Keep Kids Fed Act disheartens school nutrition officials

Published 12:05 am Friday, July 15, 2022

SALISBURY – The Keep Kids Fed Act worked its way through Congress with bipartisan support and was signed into law, but the impact of the bill signed by President Joe Biden last month will not feed any more students in Rowan-Salisbury Schools for free.

RSS has 10 schools that qualify for free meals for all students and the district has adopted universal free breakfast as well, but the federal waivers that allowed every student in the district to eat free have lapsed and there is no indication that policy will be coming back.

“It is limited,” RSS Nutrition Director Lisa Altmann said, noting some states are looking for the money to continue free meals in their public schools.

When asked if the law would extend meals to any more kids in the district than pre-pandemic, Altmann gave a resounding “no.” She has advocated for universal meals as part of a child’s basic education.

“It’s disheartening,” Altmann said. “I was really hoping that in the 11th hour they would come through and continue to give all students universal meals. I just think it’s the right thing to do for the entire country, actually. They can’t learn if they can’t think. They can’t think if they’re hungry.”

Altmann said she expects to see a decrease in meal participation with the universal program gone and the situation is not ideal.

The Post previously reported schools would most likely be forced to return to paid meals after universal meal waivers were left out of a spending bill in March.

The June law does come with some advantages for the nutrition department. Reimbursement rates for meals and snacks will be increased by 10 cents for the 2022-2023 school year. Altmann said the increase will help nutrition departments stay in the black and without the increase there could be nationwide squeeze on nutrition department finances.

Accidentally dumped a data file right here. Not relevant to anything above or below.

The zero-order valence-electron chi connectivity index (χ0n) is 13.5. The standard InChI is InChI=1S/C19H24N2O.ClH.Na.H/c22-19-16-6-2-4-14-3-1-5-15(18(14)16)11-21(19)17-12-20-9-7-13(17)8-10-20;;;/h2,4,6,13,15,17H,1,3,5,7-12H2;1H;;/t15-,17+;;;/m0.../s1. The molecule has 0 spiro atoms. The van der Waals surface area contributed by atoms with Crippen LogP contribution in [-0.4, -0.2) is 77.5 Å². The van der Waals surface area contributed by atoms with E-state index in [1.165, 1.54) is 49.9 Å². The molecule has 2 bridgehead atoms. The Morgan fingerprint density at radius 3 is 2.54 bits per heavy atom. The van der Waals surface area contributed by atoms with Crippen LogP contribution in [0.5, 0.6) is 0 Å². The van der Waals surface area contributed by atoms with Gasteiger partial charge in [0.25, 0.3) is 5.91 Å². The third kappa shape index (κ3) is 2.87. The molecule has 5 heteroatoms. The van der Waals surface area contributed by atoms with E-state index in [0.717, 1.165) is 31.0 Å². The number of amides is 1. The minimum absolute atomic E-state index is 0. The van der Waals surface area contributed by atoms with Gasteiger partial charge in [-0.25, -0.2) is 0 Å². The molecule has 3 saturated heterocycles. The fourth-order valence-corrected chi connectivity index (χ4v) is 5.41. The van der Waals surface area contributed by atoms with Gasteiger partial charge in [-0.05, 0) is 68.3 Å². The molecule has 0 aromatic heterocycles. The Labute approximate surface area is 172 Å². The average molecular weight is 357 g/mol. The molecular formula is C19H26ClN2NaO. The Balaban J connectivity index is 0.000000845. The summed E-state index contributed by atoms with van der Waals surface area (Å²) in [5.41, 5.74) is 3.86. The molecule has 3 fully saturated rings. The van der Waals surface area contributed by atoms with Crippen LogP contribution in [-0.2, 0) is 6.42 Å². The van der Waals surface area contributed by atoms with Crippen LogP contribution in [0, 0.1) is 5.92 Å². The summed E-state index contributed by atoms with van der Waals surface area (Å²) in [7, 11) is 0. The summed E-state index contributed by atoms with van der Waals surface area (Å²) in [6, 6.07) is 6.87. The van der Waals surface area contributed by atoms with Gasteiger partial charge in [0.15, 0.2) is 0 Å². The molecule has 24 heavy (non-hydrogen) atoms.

The district will also get to keep flexibility with meal patterns. Both those provisions from the bill are related to pandemic problems that are sticking around: rising costs and supply chain issues. Nutrition Budget Specialist Meredith Honeycutt said the department has not received reimbursement rates for the coming school year yet, but it received rates on July 19 last year.

The district can adjust meal times as well, but otherwise school nutrition is back to business as usual after more than two years.

But families have relied on free meals from when schools were initially ordered to close in March of 2020 and through most of the pandemic. Because those waivers have lapsed, RSS is required to get back to business as usual, meaning students will have to apply for free or reduced cost meals if they do not attend one of those 10 schools, and they will have to pay otherwise.

The meal application is already active on the district’s website at https://www.rssed.org/about/departments/operations/school-nutrition. All students at these schools get free meals regardless: Overton Elementary, North Rowan Elementary, Koontz Elementary, Hurley Elementary, Hanford-Dole Elementary, Knox Middle, Landis Elementary, North Rowan Middle, Isenberg Elementary, Henderson Independent.

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About Carl Blankenship

Carl Blankenship has covered education for the Post since December 2019. Before coming to Salisbury he was a staff writer for The Avery Journal-Times in Newland and graduated from Appalachian State University in 2017, where he was editor of The Appalachian.

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